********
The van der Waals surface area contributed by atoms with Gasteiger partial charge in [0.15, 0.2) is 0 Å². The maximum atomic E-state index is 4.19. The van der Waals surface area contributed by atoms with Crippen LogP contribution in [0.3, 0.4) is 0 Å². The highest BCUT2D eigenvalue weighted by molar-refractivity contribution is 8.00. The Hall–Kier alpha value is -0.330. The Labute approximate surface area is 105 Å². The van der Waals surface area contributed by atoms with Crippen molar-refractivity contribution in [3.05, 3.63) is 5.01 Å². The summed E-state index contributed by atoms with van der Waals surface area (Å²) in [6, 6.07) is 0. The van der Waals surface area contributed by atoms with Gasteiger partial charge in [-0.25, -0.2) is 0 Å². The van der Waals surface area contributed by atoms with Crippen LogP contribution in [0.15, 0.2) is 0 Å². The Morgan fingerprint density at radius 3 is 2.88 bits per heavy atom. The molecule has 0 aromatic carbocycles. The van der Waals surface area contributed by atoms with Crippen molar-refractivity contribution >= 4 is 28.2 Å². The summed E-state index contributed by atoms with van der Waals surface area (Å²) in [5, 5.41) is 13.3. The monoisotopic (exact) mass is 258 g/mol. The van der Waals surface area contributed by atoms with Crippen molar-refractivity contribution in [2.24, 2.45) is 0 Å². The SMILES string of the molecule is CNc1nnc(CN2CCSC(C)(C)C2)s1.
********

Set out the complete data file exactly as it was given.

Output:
The van der Waals surface area contributed by atoms with Gasteiger partial charge in [0.15, 0.2) is 0 Å². The maximum atomic E-state index is 4.19. The van der Waals surface area contributed by atoms with Crippen LogP contribution in [0.3, 0.4) is 0 Å². The highest BCUT2D eigenvalue weighted by molar-refractivity contribution is 8.00. The Hall–Kier alpha value is -0.330. The Labute approximate surface area is 105 Å². The van der Waals surface area contributed by atoms with Crippen molar-refractivity contribution in [3.05, 3.63) is 5.01 Å². The summed E-state index contributed by atoms with van der Waals surface area (Å²) in [6, 6.07) is 0. The van der Waals surface area contributed by atoms with Gasteiger partial charge in [-0.25, -0.2) is 0 Å². The van der Waals surface area contributed by atoms with Crippen LogP contribution in [0.15, 0.2) is 0 Å². The Morgan fingerprint density at radius 3 is 2.88 bits per heavy atom. The molecule has 0 aromatic carbocycles. The van der Waals surface area contributed by atoms with Crippen molar-refractivity contribution >= 4 is 28.2 Å². The summed E-state index contributed by atoms with van der Waals surface area (Å²) in [5, 5.41) is 13.3. The monoisotopic (exact) mass is 258 g/mol. The van der Waals surface area contributed by atoms with Crippen molar-refractivity contribution in [2.24, 2.45) is 0 Å². The SMILES string of the molecule is CNc1nnc(CN2CCSC(C)(C)C2)s1.